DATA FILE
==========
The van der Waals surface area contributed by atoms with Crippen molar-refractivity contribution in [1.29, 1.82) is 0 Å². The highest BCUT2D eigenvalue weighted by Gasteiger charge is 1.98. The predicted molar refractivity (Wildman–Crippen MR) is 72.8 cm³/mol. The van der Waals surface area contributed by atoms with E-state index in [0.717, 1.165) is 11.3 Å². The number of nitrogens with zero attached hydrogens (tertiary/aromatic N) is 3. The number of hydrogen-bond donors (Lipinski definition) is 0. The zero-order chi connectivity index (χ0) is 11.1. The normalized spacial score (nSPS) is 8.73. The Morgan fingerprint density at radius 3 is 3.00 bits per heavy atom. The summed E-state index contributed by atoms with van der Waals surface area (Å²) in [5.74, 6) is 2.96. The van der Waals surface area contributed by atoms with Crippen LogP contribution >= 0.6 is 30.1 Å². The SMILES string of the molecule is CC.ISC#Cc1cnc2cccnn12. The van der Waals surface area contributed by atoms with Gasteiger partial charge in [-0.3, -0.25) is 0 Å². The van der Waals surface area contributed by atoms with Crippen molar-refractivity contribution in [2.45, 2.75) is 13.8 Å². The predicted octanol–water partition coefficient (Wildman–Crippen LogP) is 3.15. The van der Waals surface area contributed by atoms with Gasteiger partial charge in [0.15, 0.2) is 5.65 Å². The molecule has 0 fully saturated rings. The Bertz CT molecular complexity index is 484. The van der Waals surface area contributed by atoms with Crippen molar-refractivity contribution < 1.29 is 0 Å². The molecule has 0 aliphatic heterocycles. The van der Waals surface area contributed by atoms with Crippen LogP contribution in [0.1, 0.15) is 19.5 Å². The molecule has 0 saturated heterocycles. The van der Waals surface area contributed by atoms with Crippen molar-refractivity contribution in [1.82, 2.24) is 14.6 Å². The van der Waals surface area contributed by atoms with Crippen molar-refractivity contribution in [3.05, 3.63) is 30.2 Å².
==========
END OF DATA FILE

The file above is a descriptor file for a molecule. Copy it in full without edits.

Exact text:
The van der Waals surface area contributed by atoms with Crippen molar-refractivity contribution in [1.29, 1.82) is 0 Å². The highest BCUT2D eigenvalue weighted by Gasteiger charge is 1.98. The predicted molar refractivity (Wildman–Crippen MR) is 72.8 cm³/mol. The van der Waals surface area contributed by atoms with E-state index in [0.717, 1.165) is 11.3 Å². The number of nitrogens with zero attached hydrogens (tertiary/aromatic N) is 3. The number of hydrogen-bond donors (Lipinski definition) is 0. The zero-order chi connectivity index (χ0) is 11.1. The normalized spacial score (nSPS) is 8.73. The Morgan fingerprint density at radius 3 is 3.00 bits per heavy atom. The summed E-state index contributed by atoms with van der Waals surface area (Å²) in [5.74, 6) is 2.96. The van der Waals surface area contributed by atoms with Crippen LogP contribution >= 0.6 is 30.1 Å². The SMILES string of the molecule is CC.ISC#Cc1cnc2cccnn12. The van der Waals surface area contributed by atoms with Gasteiger partial charge in [-0.3, -0.25) is 0 Å². The van der Waals surface area contributed by atoms with Crippen molar-refractivity contribution in [2.45, 2.75) is 13.8 Å². The predicted octanol–water partition coefficient (Wildman–Crippen LogP) is 3.15. The van der Waals surface area contributed by atoms with Gasteiger partial charge in [0.15, 0.2) is 5.65 Å². The molecule has 0 fully saturated rings. The Bertz CT molecular complexity index is 484. The van der Waals surface area contributed by atoms with Crippen molar-refractivity contribution < 1.29 is 0 Å². The molecule has 0 aliphatic heterocycles. The van der Waals surface area contributed by atoms with Crippen LogP contribution in [0.1, 0.15) is 19.5 Å². The molecule has 0 saturated heterocycles. The van der Waals surface area contributed by atoms with Crippen molar-refractivity contribution in [1.82, 2.24) is 14.6 Å². The van der Waals surface area contributed by atoms with Crippen molar-refractivity contribution in [3.05, 3.63) is 30.2 Å².